A trawl through social media, especially Facebook and Twitter (whilst Instagram, for now, prioritises the right angle and filter applied to a photo) these days is, more frequently than not, a cringeworthy documentary of people laying into each other, slating their differing views, dragging each other through the proverbial sewers in the most disgusting and, at times, inhumane ways. To me it appears that a lot of people forget that there is a real human being on the other side. Sometimes I wish I was brave enough to join so-called “discussions” (although really, the verbal vomit couldn’t be further from a civilised conversation) to point out the often racist, sexist and politically incorrect drivel typed, usually in badly formed sentences with even worse spelling and a severe lack of grasp on basic grammar. Some of my friends intervene and I admire them. However, I have seen that most of those people cannot be argued with, so it is a pointless exercise to me and a waste of my time. Nevertheless, the existence of the callous and cowardly slating and shaming on social media, detached from a face to face conversation, scares me and makes me wonder what has gone wrong with our world to end up like this.
Recently, an institution got slandered online by some people who a) didn’t have any understanding of the highly complicated industry and b) were quick to hide behind a keyboard to verbally regurgitate their limited and uneducated views, rather than to engage in an adult and diplomatic conversation, complaining and moaning about something they had no first-hand knowledge of, let alone the decency to address the so called issue in an appropriate forum. It got massively blown out of proportion, with hundreds of people reading lie after lie, fabricating one toxic tale after the other, happily tearing into it like sensation-hungry hyenas. It made me sick with anger and indignation. But – I am not really surprised. The world we live in has become hostile and self-righteous. Everyone is entitled, everyone is right and an expert in things they have never even come across. Look at Brexit, for example. Millions think they understand this complex issue yet couldn’t explain what the EU is and how it works. I studied European politics, but even for me the issue is highly complicated and sensitive, so where does the arrogance of so many come from to claim they know it all and think that isolation from the rest of the world is a good idea?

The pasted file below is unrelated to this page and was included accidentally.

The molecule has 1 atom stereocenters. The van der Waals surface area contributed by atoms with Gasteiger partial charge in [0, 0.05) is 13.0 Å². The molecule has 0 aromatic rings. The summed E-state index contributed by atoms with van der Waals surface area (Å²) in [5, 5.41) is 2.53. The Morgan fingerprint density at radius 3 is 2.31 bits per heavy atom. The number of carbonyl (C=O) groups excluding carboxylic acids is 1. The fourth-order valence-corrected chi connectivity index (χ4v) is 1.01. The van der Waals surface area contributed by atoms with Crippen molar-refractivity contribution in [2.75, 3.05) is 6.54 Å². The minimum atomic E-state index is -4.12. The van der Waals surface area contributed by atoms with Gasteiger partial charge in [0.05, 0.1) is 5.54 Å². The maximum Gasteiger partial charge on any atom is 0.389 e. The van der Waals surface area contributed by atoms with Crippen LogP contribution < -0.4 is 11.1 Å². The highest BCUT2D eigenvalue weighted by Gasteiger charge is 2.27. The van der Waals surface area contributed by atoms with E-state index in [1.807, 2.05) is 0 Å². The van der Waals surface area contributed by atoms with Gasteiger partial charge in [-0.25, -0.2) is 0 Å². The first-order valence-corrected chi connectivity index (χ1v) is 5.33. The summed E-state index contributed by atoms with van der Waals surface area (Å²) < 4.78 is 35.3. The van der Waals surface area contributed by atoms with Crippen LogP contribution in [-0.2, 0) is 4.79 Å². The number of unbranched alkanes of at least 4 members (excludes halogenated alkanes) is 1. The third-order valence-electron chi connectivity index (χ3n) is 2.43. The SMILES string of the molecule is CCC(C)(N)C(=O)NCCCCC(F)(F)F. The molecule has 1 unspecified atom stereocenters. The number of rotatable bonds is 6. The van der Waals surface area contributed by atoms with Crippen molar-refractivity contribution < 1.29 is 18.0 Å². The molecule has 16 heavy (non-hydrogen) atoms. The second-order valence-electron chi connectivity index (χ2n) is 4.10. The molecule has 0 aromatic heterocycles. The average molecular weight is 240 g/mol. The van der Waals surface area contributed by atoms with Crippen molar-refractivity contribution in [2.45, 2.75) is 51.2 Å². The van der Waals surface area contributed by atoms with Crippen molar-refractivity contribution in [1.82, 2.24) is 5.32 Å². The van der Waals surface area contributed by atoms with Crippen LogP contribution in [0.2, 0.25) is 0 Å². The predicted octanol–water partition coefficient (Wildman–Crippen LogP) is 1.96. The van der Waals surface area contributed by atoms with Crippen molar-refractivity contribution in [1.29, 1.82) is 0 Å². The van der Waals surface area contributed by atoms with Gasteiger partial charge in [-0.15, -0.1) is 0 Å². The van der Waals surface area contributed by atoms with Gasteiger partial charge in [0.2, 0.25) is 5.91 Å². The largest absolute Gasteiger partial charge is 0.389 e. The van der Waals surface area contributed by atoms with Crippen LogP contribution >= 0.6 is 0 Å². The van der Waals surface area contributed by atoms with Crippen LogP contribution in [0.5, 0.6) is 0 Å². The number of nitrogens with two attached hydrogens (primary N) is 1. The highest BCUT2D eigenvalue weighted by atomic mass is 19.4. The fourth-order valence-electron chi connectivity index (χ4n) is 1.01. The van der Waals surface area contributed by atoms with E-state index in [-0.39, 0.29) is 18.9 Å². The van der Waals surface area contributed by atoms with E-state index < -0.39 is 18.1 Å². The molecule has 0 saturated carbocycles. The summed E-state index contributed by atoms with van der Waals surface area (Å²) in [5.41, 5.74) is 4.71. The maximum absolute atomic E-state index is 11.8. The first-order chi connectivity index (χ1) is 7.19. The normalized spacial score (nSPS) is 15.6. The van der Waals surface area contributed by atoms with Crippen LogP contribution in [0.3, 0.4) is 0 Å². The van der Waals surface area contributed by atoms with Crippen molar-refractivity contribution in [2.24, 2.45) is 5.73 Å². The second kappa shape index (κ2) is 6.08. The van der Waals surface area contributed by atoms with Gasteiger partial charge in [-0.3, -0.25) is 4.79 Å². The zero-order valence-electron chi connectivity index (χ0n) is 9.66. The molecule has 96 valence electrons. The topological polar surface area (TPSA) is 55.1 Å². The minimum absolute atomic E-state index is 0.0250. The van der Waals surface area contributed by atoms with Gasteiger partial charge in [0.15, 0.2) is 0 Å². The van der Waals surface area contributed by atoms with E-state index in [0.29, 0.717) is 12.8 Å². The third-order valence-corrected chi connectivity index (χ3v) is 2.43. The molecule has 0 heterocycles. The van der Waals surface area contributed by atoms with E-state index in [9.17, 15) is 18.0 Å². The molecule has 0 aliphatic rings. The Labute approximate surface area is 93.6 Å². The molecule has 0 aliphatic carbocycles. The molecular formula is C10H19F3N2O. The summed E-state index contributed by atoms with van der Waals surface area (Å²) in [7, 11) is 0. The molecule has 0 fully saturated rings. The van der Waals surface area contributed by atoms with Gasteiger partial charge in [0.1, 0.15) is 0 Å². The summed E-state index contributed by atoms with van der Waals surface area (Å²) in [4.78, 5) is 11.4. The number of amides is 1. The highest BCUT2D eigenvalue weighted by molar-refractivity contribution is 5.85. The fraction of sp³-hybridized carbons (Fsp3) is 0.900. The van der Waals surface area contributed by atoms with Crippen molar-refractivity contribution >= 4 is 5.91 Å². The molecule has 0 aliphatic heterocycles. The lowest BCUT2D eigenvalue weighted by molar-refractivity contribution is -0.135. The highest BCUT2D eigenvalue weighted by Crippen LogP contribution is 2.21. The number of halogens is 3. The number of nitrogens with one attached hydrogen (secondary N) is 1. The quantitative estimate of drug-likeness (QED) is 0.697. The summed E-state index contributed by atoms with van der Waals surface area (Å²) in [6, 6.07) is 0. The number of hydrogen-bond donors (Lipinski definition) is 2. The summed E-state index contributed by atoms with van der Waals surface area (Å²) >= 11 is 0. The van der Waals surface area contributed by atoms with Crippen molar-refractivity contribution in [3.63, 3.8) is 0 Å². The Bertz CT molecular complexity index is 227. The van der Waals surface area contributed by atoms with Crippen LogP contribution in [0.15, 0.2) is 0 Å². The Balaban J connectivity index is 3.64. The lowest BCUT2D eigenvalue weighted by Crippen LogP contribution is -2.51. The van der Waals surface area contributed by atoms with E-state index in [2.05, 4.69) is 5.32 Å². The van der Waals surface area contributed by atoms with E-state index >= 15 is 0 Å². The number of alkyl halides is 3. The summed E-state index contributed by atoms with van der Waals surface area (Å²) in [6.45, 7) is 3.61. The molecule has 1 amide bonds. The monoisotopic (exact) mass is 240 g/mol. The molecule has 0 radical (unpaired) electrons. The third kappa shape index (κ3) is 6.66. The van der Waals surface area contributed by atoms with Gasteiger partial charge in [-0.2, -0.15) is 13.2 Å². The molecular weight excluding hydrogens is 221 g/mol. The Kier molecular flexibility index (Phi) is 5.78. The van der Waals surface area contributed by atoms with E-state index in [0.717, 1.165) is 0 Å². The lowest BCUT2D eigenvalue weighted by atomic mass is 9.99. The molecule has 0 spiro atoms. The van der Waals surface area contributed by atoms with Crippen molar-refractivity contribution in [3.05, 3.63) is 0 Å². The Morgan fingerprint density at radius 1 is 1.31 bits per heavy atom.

What is more, people will always focus on the bad, taking, it seems, great pleasure in pointing out faults and mistakes of others. Reasons for this, I can only imagine, are to feel better about their own inadequacies and inabilities to sort the mess on their own doorstep. It’s so much easier telling someone else they are at fault rather than focusing on becoming a better person yourself. I am not sure which new levels of nastiness we as a race have to reach to do a much-needed U-turn and start taking care of one another again. World Mental Health Day and countless organisations promoting mental health are all well and good, but if the dialogue online reaches crisis point and the sensational enjoyment of others’ mistakes and differences isn’t brought to a halt, then I am horrified of the intolerant and small-minded future we have ahead of us. The rise of right-wing and atrocious public figures as well as questionable leaders on the political landscape are not the cause but the result of what is currently going on. It starts with a nasty and thoughtless word. It can lead to much worse.